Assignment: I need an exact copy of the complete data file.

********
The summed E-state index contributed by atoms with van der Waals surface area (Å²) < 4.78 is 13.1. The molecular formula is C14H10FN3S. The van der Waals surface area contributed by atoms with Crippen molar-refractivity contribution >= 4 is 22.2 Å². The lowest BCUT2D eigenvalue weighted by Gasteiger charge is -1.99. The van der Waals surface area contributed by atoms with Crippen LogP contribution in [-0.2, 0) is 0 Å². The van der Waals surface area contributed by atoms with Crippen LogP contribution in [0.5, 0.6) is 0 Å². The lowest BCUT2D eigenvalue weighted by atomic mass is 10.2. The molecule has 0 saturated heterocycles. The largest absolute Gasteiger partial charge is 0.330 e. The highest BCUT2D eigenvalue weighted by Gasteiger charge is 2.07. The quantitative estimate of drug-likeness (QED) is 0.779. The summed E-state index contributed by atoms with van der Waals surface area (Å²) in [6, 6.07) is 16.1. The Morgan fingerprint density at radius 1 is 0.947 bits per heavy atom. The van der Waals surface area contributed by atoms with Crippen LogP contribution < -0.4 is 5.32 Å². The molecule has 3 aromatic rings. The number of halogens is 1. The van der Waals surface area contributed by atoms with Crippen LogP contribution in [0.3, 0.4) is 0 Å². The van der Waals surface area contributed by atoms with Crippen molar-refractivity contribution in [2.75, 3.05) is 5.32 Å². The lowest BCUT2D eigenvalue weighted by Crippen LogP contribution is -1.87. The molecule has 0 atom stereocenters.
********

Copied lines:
The summed E-state index contributed by atoms with van der Waals surface area (Å²) < 4.78 is 13.1. The molecular formula is C14H10FN3S. The van der Waals surface area contributed by atoms with Crippen molar-refractivity contribution >= 4 is 22.2 Å². The lowest BCUT2D eigenvalue weighted by Gasteiger charge is -1.99. The van der Waals surface area contributed by atoms with Crippen LogP contribution in [-0.2, 0) is 0 Å². The van der Waals surface area contributed by atoms with Crippen LogP contribution in [0.5, 0.6) is 0 Å². The lowest BCUT2D eigenvalue weighted by atomic mass is 10.2. The molecule has 0 saturated heterocycles. The largest absolute Gasteiger partial charge is 0.330 e. The highest BCUT2D eigenvalue weighted by Gasteiger charge is 2.07. The quantitative estimate of drug-likeness (QED) is 0.779. The summed E-state index contributed by atoms with van der Waals surface area (Å²) in [6, 6.07) is 16.1. The Morgan fingerprint density at radius 1 is 0.947 bits per heavy atom. The van der Waals surface area contributed by atoms with Crippen LogP contribution < -0.4 is 5.32 Å². The molecule has 3 aromatic rings. The number of halogens is 1. The van der Waals surface area contributed by atoms with Crippen LogP contribution in [0.3, 0.4) is 0 Å². The van der Waals surface area contributed by atoms with Crippen molar-refractivity contribution in [2.75, 3.05) is 5.32 Å². The lowest BCUT2D eigenvalue weighted by Crippen LogP contribution is -1.87. The molecule has 0 atom stereocenters.